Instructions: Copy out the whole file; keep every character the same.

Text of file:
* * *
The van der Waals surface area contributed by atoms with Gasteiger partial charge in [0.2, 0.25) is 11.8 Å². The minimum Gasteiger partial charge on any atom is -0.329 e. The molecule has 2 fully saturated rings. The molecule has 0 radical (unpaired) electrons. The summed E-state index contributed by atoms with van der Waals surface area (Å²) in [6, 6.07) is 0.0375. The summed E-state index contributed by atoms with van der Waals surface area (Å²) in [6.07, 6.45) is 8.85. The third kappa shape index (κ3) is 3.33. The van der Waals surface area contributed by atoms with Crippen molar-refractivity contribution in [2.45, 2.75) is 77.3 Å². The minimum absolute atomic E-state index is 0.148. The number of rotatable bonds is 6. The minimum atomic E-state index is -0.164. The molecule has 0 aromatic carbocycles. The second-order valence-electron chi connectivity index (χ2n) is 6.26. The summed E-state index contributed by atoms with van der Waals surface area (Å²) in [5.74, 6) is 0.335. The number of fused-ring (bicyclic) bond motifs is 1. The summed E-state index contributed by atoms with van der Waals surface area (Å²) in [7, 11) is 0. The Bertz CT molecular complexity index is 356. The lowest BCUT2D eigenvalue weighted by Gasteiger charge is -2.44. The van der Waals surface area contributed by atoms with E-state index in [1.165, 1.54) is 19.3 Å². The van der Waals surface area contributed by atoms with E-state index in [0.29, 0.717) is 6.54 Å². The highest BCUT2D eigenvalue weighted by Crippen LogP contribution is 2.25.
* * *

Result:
The van der Waals surface area contributed by atoms with Gasteiger partial charge in [0.2, 0.25) is 11.8 Å². The minimum Gasteiger partial charge on any atom is -0.329 e. The molecule has 2 fully saturated rings. The molecule has 0 radical (unpaired) electrons. The summed E-state index contributed by atoms with van der Waals surface area (Å²) in [6, 6.07) is 0.0375. The summed E-state index contributed by atoms with van der Waals surface area (Å²) in [6.07, 6.45) is 8.85. The third kappa shape index (κ3) is 3.33. The van der Waals surface area contributed by atoms with Crippen molar-refractivity contribution in [2.45, 2.75) is 77.3 Å². The minimum absolute atomic E-state index is 0.148. The number of rotatable bonds is 6. The minimum atomic E-state index is -0.164. The molecule has 0 aromatic carbocycles. The second-order valence-electron chi connectivity index (χ2n) is 6.26. The summed E-state index contributed by atoms with van der Waals surface area (Å²) in [5.74, 6) is 0.335. The number of fused-ring (bicyclic) bond motifs is 1. The summed E-state index contributed by atoms with van der Waals surface area (Å²) in [7, 11) is 0. The Bertz CT molecular complexity index is 356. The lowest BCUT2D eigenvalue weighted by Gasteiger charge is -2.44. The van der Waals surface area contributed by atoms with E-state index in [1.165, 1.54) is 19.3 Å². The van der Waals surface area contributed by atoms with E-state index in [0.29, 0.717) is 6.54 Å². The highest BCUT2D eigenvalue weighted by Crippen LogP contribution is 2.25.